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The rule of law … love

The 19th century poet and abolitionist, John Greenleaf Whittier, sums it up for me:
The letter fails, the systems fall,
And every symbol wanes;
The Spirit overbrooding all,
Eternal Love, remains,
. . .
The rule of Love beyond all law.
A display titled Celebrating the Rule of Law — honoring 150 years of jury law in Massachusetts — sat front and center of the jury pool room. Brimming with people like me, called to serve. Awed. Reluctant. Apprehensive.
So focused that day on “will I be called? how long will this take?” that the display hadn’t caught my attention.
When it did, it really did! Celebrate the rule of Law. How provocative. Fitting, of course, right there in the Suffolk County Courthouse, near where John Adams first asserted a jury of peers as fundamental to any government. Today it’s not unusual to hear scorn for the rule of law among the sweetest people, despairing over disregard of just rules — from dishonest display in grocery stores, to misuse of corporate funds, to horrific hatred and killings . . .
The display noted how basic and foundational to the establishment of laws in the United States and hence everyday life in general, my life — Moses’ Ten Commandments had become. For centuries this Decalogue has guided just behavior, gracious communities, balanced families. And yes, judicial systems that include a jury of peers. Healthy standards spring up when theft, murder are not condoned; respect for parents, neighbors encouraged. Encouraging the high goal to serve Good itself. To serve each other.
Right there in that jury room, my private celebration of Love’s rule released my anxieties. The tender aroma of a law of a Divine presence slid in, soothing my soul. As if soaring on wings of peace — everyone the world over bound together. I revel still in the recollecting, in its promise.
Favorite scripture come to mind, including Jesus’ admonitions filled with promise, laced with love for his God and for everyone, whatever god they served.
And just think how many of us reach each day for soul-soothings in regard to rule of law in all societies. So I think on Christ Jesus. For it appears to me that divine Love laces his rules with sweet promise. And he backed that familiar statement, “love your neighbor as yourself,” not only with his actions but illustration after illustration. His story known as the Good Samaritan, tugs at our collective conscience these hundreds of years later. Melts hearts into unselfed submission. Not mere human kindness — that isn’t enough. The love he called on seeks to purify society itself of whatever terrorizes, demeans. Or diminishes innocence.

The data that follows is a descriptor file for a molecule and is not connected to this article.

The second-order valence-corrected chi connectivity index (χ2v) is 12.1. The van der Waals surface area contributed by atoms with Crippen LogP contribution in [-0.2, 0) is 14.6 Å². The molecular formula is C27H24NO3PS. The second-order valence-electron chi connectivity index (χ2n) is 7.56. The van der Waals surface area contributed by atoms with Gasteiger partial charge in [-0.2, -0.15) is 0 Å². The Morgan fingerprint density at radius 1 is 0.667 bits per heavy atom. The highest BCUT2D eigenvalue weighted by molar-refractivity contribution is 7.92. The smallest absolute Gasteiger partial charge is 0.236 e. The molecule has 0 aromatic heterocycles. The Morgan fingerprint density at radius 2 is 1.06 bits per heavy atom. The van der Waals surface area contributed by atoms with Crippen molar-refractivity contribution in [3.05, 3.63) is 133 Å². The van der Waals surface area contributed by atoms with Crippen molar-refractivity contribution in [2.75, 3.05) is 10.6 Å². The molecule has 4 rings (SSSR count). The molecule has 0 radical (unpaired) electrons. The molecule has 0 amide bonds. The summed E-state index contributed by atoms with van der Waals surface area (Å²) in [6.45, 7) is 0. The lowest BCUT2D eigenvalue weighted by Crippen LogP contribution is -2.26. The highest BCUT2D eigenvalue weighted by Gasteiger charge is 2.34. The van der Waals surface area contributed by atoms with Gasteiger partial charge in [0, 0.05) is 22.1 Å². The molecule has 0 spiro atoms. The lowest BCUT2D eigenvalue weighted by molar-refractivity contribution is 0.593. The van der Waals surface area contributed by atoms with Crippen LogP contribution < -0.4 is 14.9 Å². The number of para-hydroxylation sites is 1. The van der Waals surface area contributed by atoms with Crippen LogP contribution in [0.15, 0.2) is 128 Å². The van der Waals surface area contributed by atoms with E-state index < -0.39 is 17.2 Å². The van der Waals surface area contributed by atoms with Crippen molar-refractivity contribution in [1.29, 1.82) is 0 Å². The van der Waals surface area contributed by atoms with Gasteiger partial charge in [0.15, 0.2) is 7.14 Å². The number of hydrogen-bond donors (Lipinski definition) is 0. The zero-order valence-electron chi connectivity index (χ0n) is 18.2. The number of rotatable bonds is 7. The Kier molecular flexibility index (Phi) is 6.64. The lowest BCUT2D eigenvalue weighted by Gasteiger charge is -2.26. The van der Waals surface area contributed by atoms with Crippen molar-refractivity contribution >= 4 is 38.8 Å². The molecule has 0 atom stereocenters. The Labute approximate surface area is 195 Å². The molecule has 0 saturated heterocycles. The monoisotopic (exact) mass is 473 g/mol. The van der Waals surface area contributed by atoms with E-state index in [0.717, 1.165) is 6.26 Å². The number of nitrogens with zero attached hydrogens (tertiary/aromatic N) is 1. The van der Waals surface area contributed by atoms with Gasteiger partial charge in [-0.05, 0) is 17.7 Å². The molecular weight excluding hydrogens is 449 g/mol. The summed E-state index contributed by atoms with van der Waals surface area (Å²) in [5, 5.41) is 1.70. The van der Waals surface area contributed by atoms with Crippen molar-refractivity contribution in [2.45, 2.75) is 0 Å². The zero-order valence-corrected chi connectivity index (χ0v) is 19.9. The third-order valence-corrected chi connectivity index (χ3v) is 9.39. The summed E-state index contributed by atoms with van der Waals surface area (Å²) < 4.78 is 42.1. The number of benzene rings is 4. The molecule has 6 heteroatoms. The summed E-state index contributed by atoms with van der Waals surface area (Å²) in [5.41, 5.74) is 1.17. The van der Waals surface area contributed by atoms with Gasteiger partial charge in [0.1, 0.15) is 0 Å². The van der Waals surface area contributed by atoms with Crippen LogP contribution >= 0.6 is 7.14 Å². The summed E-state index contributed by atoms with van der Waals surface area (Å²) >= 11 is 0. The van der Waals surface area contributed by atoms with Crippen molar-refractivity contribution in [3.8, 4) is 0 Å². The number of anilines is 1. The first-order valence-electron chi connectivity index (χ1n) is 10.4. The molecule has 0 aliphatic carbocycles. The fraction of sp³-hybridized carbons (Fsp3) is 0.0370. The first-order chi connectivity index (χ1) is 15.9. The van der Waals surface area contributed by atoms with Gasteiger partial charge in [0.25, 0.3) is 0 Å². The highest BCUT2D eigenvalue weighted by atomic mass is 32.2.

And that’s where the soul-soothing overtook me: considering the Master of goodness … the God of Jesus. Reinforcing the wonder that goes hand-in-hand with celebrating Love’s law, which exercises the details. Proves the powerlessness of evil, doubt, confusion, greed, horrific acts — when faced down with pure Love. I believe that. I’ve seen it. Which affirms for me that Love’s law is all that matters, any moment. Everywhere. A law for each of us to trust and delight in.
And when 7,000 people come together in Tel Aviv chanting “Jews and Arabs refuse to be enemies,” I know I’m not the only one believing in the rule of Love’s love. And as The Christian Science Monitor newspaper recently reported — little has been said about “the courageous few who protect those of another faith, or the activists who seek to change government policy. The Kurds in Iraq are welcoming Christians forced to flee from the Islamic State … In Pakistan, after a deadly church bombing, Muslims formed human chains to protect Christian worshippers. After attacks on mosques in London, Jews formed neighborhood watch teams to enable Muslims to attend services. In the Central African Republic, Roman Catholic and Muslim leaders have teamed up to protect people fleeing sectarian massacres” (8/11/14).
Truly good-Samaritan acting. Cementing foundations for a higher humanity.
“Love is more important than anything else,” wrote the Apostle Paul. “It is what ties everything completely together” (Colossians 3:14 CEV). In other words, as Mary Baker Eddy — founder of the Christian Science church — wrote, “Love is the fulfilling of the law.”
Yes, soothing all souls … binding together.

Patricia Kadick lives in Salisbury and belongs to the Christian Science church on Statesville Blvd.

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